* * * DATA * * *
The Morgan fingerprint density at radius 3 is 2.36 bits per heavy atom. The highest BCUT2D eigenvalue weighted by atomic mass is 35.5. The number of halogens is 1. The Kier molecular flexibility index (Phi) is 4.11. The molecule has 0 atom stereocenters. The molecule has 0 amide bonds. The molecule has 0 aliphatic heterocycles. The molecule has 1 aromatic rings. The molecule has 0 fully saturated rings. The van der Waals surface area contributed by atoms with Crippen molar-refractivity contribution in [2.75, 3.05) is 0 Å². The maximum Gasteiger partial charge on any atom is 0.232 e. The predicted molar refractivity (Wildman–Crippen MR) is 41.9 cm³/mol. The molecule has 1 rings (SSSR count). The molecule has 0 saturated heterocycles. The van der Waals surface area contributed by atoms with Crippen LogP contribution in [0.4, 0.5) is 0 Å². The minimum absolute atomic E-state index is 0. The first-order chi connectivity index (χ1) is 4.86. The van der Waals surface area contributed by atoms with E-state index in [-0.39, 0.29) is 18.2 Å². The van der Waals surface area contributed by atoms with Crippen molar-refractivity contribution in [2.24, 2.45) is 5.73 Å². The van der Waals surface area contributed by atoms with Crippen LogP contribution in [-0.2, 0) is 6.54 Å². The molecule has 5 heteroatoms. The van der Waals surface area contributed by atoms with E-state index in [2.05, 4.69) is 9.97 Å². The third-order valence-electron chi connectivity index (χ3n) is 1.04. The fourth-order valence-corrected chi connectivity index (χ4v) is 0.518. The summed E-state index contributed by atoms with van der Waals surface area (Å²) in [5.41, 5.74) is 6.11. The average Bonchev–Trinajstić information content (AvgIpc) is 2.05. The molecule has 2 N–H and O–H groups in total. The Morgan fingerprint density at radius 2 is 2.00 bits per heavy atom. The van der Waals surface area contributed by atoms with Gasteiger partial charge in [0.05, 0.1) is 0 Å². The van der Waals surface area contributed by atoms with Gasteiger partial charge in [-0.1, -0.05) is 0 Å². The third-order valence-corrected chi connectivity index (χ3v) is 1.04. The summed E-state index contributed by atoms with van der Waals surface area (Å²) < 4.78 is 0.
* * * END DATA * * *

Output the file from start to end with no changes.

The Morgan fingerprint density at radius 3 is 2.36 bits per heavy atom. The highest BCUT2D eigenvalue weighted by atomic mass is 35.5. The number of halogens is 1. The Kier molecular flexibility index (Phi) is 4.11. The molecule has 0 atom stereocenters. The molecule has 0 amide bonds. The molecule has 0 aliphatic heterocycles. The molecule has 1 aromatic rings. The molecule has 0 fully saturated rings. The van der Waals surface area contributed by atoms with Crippen molar-refractivity contribution in [2.75, 3.05) is 0 Å². The maximum Gasteiger partial charge on any atom is 0.232 e. The predicted molar refractivity (Wildman–Crippen MR) is 41.9 cm³/mol. The molecule has 1 rings (SSSR count). The molecule has 0 saturated heterocycles. The van der Waals surface area contributed by atoms with Crippen LogP contribution in [0.4, 0.5) is 0 Å². The minimum absolute atomic E-state index is 0. The first-order chi connectivity index (χ1) is 4.86. The van der Waals surface area contributed by atoms with E-state index in [-0.39, 0.29) is 18.2 Å². The van der Waals surface area contributed by atoms with Crippen molar-refractivity contribution in [2.24, 2.45) is 5.73 Å². The van der Waals surface area contributed by atoms with Crippen LogP contribution in [-0.2, 0) is 6.54 Å². The molecule has 5 heteroatoms. The van der Waals surface area contributed by atoms with E-state index in [2.05, 4.69) is 9.97 Å². The third-order valence-electron chi connectivity index (χ3n) is 1.04. The fourth-order valence-corrected chi connectivity index (χ4v) is 0.518. The summed E-state index contributed by atoms with van der Waals surface area (Å²) in [5.41, 5.74) is 6.11. The average Bonchev–Trinajstić information content (AvgIpc) is 2.05. The molecule has 2 N–H and O–H groups in total. The Morgan fingerprint density at radius 2 is 2.00 bits per heavy atom. The van der Waals surface area contributed by atoms with Gasteiger partial charge in [0.05, 0.1) is 0 Å². The van der Waals surface area contributed by atoms with Gasteiger partial charge in [-0.1, -0.05) is 0 Å². The third-order valence-corrected chi connectivity index (χ3v) is 1.04. The summed E-state index contributed by atoms with van der Waals surface area (Å²) < 4.78 is 0.